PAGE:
Friday, December 17, 2004

More on arguing like a lawyer

Digby has a good post up about the problems we Democrats have communicating with the public. I'd like to offer another way of looking at what's going on here. I'm not at all sure that the public does quite want the shout fests that are such a part of televised political discourse, but the shout fests may be close to what they do want. I think that what the public expects and wants, and what nearly everyone (except the Democrats) are doing is treating our political discourse like a court trial.

The Republican representative is always the counsel for conservatives, and as such everything in the discussion that favors their position is presented as correct and unimpeachable and all evidence presented against them is doubtful and suspect. The electorate is acting as jurors and expects opposing counsels to make their cases. The press is simply reporting on what happens and is not involved in correcting either side.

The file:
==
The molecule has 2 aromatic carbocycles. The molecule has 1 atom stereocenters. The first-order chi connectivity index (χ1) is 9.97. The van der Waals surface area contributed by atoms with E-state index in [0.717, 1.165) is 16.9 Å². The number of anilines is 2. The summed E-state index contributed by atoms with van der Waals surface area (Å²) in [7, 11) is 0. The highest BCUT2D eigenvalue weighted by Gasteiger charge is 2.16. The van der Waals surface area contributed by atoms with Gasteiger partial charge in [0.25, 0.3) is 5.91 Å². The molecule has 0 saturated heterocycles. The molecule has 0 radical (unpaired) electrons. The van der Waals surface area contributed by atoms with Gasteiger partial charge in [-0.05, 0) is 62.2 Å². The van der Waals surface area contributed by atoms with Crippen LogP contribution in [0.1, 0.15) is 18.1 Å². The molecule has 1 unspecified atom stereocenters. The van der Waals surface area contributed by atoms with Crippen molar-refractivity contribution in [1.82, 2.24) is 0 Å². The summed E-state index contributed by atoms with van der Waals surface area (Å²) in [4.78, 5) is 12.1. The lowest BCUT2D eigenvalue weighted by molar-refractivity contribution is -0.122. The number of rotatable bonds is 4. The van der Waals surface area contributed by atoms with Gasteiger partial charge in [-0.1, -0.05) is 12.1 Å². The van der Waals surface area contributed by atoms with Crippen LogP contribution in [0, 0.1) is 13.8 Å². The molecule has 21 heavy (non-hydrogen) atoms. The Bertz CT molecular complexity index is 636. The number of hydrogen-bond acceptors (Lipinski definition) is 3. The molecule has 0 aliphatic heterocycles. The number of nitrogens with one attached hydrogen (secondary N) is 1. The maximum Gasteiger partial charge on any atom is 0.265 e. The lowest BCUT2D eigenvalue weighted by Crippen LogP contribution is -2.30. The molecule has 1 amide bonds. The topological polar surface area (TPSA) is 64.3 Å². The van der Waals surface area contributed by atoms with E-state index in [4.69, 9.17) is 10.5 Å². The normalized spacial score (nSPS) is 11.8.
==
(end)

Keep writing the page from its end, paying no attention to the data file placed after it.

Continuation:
Now enter the Democratic party. Instead of acting as counsel for liberalism and arguing in the same kind of "we and our witnesses are completely correct and theirs are all suspect or corrupt" kind of trial lawyers mode, we argue more like scientists at a conference. We will always concede a well made point and we make sure to inform everyone of the weaknesses in our positions and so forth (see Like a lawyer not a Scientist ). When people are expecting a trial lawyer and get instead a scientist he looks uncertain, weak and vacillating. Furthermore, I suspect that because we insist on presenting things in this scientific conference mode, when everyone else is at a trial, we seem stuck-up and elitist.

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